I assume that there are lessons to be learnt from the approximately triennial incidence of flooding in the last few years, and account should be taken of the problems experienced in not only West Sussex but north Wales and the west country--as will be fresh in the minds of many right hon. and hon. Members.

What is the present state of Government co-ordination? After widespread storm damage in 1990, the Home Office was responsible for the co-ordination of Government Departments, and the Department of the Environment met claims for the so-called Bellwin funding. I welcome and appreciate the fact that Ministers from both Departments recently visited flood-affected areas in West Sussex.

I seek an assurance that the Department of Social Security will give special support, as it did in 1990, to people on income support. As to my hon. Friend's own

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Department, what is the state of technical studies in the agricultural research institutes in which he takes such a keen interest? Is modern technology capable of providing early-warning systems when flood waters rise to danger level? I appreciate that those questions are wide and complex and go beyond my hon. Friend's departmental responsibilities. As some of them arose from information that came to hand late today, I shall fully understand if my hon. Friend would prefer to write to me on some aspects of the matters that I have raised. I hope that he will be able to do so. As to direct Government assistance in meeting immediate financial problems, Arun district council estimates that the additional costs of relief are already in excess of £100,000. It has applied to my right hon. Friend the Secretary of State for the Environment for help under the Bellwin scheme, which provides special financial arrangements designed to assist local authorities in emergencies, and specifically to safeguard life and property and to prevent suffering or severe inconvenience.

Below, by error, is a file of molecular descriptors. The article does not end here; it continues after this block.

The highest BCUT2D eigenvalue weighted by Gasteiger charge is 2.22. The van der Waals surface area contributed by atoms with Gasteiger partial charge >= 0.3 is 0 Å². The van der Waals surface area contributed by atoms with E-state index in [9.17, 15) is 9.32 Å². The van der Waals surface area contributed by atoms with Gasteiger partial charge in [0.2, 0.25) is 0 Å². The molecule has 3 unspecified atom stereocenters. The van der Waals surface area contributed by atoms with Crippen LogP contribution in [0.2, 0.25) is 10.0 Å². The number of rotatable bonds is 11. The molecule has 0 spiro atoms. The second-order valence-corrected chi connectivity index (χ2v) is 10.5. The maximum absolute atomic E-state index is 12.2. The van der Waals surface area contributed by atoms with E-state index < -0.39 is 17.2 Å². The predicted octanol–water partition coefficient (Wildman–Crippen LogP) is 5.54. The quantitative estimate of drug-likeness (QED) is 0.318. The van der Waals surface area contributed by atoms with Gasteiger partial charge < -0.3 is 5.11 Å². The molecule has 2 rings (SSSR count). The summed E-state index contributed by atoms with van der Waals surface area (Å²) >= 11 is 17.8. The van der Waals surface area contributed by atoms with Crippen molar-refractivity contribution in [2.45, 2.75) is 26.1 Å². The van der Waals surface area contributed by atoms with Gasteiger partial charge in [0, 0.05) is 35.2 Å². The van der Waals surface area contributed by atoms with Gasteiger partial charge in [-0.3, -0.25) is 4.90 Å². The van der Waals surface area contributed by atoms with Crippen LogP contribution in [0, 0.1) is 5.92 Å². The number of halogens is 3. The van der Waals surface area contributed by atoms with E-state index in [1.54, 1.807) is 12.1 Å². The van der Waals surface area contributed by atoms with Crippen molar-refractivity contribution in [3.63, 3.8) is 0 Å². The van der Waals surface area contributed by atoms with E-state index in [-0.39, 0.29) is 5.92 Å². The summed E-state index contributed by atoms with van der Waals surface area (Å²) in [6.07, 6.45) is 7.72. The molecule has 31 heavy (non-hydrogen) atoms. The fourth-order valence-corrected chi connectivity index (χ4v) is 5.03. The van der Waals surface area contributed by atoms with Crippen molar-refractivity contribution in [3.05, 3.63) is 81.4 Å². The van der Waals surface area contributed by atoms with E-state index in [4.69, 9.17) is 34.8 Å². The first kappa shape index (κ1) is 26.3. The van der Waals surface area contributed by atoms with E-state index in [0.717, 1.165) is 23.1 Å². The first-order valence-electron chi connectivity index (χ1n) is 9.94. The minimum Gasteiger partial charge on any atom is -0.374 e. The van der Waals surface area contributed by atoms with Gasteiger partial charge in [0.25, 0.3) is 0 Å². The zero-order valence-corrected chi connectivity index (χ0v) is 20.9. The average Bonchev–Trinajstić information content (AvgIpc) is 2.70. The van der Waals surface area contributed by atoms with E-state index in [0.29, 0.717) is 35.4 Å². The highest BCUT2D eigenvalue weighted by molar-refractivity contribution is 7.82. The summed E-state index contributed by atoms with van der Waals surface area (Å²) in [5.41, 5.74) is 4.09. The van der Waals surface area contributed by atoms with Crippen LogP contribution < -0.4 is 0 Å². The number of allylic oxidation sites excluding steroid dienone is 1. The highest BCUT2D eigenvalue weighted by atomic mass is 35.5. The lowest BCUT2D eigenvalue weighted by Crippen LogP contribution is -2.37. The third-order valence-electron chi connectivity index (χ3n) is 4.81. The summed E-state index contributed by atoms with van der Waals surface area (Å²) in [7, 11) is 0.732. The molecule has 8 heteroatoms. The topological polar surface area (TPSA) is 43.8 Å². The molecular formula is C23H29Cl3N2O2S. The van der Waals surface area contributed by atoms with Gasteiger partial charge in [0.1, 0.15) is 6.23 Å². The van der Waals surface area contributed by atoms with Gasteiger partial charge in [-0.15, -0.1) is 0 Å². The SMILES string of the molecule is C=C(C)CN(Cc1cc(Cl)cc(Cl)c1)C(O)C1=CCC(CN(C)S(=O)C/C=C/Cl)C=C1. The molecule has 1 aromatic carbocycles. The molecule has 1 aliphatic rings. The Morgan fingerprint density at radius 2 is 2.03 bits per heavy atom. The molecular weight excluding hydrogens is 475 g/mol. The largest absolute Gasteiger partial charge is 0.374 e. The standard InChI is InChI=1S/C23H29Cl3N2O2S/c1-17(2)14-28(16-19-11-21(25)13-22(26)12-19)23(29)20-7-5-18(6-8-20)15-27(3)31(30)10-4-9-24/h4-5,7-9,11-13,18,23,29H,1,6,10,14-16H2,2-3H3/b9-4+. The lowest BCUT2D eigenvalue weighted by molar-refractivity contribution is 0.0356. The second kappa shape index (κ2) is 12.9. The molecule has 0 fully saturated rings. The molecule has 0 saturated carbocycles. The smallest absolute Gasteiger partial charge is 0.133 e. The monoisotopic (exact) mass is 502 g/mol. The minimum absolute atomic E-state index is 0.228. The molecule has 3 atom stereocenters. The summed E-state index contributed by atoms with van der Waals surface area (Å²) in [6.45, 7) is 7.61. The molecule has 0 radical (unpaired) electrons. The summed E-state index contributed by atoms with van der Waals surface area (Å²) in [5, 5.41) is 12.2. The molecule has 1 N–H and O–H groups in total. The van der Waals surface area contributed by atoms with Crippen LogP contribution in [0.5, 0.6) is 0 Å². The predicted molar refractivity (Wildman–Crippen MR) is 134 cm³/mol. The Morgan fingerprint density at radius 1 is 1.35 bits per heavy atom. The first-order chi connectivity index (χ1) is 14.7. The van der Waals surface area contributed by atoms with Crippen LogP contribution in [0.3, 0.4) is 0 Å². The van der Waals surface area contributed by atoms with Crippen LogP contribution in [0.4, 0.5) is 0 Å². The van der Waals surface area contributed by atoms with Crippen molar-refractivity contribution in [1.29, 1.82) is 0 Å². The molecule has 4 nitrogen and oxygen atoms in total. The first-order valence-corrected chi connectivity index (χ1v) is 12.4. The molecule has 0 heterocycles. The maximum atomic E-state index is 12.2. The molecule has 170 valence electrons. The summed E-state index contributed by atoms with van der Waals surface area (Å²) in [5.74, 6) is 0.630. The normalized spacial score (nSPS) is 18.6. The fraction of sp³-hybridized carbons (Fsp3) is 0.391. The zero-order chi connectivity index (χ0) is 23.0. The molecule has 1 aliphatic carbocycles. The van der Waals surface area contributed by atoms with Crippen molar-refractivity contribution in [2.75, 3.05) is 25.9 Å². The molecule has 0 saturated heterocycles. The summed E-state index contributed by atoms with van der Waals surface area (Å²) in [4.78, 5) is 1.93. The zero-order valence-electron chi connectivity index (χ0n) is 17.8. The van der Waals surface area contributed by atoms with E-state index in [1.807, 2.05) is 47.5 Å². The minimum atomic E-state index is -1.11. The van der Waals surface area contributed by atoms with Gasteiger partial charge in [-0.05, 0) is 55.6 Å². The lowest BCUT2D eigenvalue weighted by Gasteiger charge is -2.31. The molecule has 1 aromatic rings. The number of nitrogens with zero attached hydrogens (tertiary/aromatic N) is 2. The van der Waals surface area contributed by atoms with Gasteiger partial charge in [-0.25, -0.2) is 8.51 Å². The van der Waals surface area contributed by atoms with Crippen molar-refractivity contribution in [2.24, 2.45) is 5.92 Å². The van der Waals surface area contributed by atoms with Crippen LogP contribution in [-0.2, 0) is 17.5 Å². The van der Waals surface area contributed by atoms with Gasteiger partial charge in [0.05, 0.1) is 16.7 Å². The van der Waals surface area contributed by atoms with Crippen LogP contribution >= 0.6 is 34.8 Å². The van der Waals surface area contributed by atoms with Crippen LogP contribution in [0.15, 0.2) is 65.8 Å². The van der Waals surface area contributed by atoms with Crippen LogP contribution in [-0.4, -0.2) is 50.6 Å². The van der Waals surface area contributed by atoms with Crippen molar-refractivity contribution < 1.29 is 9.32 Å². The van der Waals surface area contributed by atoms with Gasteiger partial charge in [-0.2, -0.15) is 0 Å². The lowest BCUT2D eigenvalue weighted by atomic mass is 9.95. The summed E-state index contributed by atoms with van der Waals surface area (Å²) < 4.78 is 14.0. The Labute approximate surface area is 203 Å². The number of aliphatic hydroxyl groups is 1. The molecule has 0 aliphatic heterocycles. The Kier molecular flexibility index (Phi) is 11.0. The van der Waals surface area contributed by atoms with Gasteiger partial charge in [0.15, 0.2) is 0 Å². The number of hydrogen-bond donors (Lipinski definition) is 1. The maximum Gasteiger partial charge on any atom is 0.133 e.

I support that application, as I shall support the expected claim from West Sussex county council, which is likely to run into millions of pounds. That is the purpose of contingency funding for which the Budget provides, and I look for an urgent Government response. I ask the Government to take an imaginative and sympathetic approach to the special problems of the many small businesses which lost stock and normal peak business in the new year, and for which insurance cover may be limited or non-existent. Perhaps consideration can be given to making some adjustment to the uniform business rate. In that respect, I am glad to have a Treasury presence on the Government Front Bench, as well as the constituency presence of my hon. Friend the Member for Crawley (Mr. Soames).